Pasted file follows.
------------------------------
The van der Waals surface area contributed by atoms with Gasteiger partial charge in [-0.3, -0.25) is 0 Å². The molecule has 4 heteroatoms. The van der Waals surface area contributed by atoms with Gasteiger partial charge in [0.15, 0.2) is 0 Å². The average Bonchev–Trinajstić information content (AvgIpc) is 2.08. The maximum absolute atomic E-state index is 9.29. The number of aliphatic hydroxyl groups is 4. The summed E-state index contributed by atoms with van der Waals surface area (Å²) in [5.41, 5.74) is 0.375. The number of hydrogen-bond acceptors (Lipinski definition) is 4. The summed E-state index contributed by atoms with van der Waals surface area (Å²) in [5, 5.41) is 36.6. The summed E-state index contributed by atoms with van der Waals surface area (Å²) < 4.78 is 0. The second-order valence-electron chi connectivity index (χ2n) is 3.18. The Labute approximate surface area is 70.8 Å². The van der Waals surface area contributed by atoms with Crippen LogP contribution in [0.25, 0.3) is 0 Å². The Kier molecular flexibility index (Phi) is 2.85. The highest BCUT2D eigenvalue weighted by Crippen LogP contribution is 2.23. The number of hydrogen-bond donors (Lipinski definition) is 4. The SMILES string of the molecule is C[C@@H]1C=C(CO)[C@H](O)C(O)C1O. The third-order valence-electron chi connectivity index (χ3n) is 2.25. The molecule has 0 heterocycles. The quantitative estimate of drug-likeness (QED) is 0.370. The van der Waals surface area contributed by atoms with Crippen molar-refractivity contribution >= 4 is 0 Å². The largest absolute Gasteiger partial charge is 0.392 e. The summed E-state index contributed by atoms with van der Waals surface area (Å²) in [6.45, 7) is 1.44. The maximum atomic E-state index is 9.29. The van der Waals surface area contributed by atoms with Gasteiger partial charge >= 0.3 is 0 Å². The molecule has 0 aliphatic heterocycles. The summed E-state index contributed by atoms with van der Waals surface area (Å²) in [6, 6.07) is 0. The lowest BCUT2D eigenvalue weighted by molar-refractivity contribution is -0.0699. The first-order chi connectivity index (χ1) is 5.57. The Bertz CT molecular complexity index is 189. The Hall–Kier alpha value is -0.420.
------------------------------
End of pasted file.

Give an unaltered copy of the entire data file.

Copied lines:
The van der Waals surface area contributed by atoms with Gasteiger partial charge in [-0.3, -0.25) is 0 Å². The molecule has 4 heteroatoms. The van der Waals surface area contributed by atoms with Gasteiger partial charge in [0.15, 0.2) is 0 Å². The average Bonchev–Trinajstić information content (AvgIpc) is 2.08. The maximum absolute atomic E-state index is 9.29. The number of aliphatic hydroxyl groups is 4. The summed E-state index contributed by atoms with van der Waals surface area (Å²) in [5.41, 5.74) is 0.375. The number of hydrogen-bond acceptors (Lipinski definition) is 4. The summed E-state index contributed by atoms with van der Waals surface area (Å²) in [5, 5.41) is 36.6. The summed E-state index contributed by atoms with van der Waals surface area (Å²) < 4.78 is 0. The second-order valence-electron chi connectivity index (χ2n) is 3.18. The Labute approximate surface area is 70.8 Å². The van der Waals surface area contributed by atoms with Crippen LogP contribution in [0.25, 0.3) is 0 Å². The Kier molecular flexibility index (Phi) is 2.85. The highest BCUT2D eigenvalue weighted by Crippen LogP contribution is 2.23. The number of hydrogen-bond donors (Lipinski definition) is 4. The SMILES string of the molecule is C[C@@H]1C=C(CO)[C@H](O)C(O)C1O. The third-order valence-electron chi connectivity index (χ3n) is 2.25. The molecule has 0 heterocycles. The quantitative estimate of drug-likeness (QED) is 0.370. The van der Waals surface area contributed by atoms with Crippen molar-refractivity contribution >= 4 is 0 Å². The largest absolute Gasteiger partial charge is 0.392 e. The summed E-state index contributed by atoms with van der Waals surface area (Å²) in [6.45, 7) is 1.44. The maximum atomic E-state index is 9.29. The van der Waals surface area contributed by atoms with Gasteiger partial charge >= 0.3 is 0 Å². The molecule has 0 aliphatic heterocycles. The summed E-state index contributed by atoms with van der Waals surface area (Å²) in [6, 6.07) is 0. The lowest BCUT2D eigenvalue weighted by molar-refractivity contribution is -0.0699. The first-order chi connectivity index (χ1) is 5.57. The Bertz CT molecular complexity index is 189. The Hall–Kier alpha value is -0.420.